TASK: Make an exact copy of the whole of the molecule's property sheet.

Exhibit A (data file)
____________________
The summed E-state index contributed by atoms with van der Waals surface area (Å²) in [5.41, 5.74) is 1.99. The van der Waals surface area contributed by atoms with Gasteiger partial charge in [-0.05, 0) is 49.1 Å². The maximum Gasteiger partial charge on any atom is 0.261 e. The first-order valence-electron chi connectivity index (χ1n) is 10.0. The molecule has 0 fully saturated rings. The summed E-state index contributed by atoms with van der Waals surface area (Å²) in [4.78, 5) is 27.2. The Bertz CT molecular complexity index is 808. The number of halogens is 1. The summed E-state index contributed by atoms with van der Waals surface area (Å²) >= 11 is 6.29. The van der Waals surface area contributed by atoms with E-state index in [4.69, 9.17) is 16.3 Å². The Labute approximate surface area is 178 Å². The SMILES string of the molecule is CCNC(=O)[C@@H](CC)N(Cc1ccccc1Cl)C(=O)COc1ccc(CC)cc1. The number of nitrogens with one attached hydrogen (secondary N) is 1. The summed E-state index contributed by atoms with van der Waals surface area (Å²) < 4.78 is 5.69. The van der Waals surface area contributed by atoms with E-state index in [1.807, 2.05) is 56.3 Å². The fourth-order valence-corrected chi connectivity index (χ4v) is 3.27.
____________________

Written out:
The summed E-state index contributed by atoms with van der Waals surface area (Å²) in [5.41, 5.74) is 1.99. The van der Waals surface area contributed by atoms with Gasteiger partial charge in [-0.05, 0) is 49.1 Å². The maximum Gasteiger partial charge on any atom is 0.261 e. The first-order valence-electron chi connectivity index (χ1n) is 10.0. The molecule has 0 fully saturated rings. The summed E-state index contributed by atoms with van der Waals surface area (Å²) in [4.78, 5) is 27.2. The Bertz CT molecular complexity index is 808. The number of halogens is 1. The summed E-state index contributed by atoms with van der Waals surface area (Å²) >= 11 is 6.29. The van der Waals surface area contributed by atoms with E-state index in [4.69, 9.17) is 16.3 Å². The Labute approximate surface area is 178 Å². The SMILES string of the molecule is CCNC(=O)[C@@H](CC)N(Cc1ccccc1Cl)C(=O)COc1ccc(CC)cc1. The number of nitrogens with one attached hydrogen (secondary N) is 1. The summed E-state index contributed by atoms with van der Waals surface area (Å²) < 4.78 is 5.69. The van der Waals surface area contributed by atoms with E-state index in [1.807, 2.05) is 56.3 Å². The fourth-order valence-corrected chi connectivity index (χ4v) is 3.27.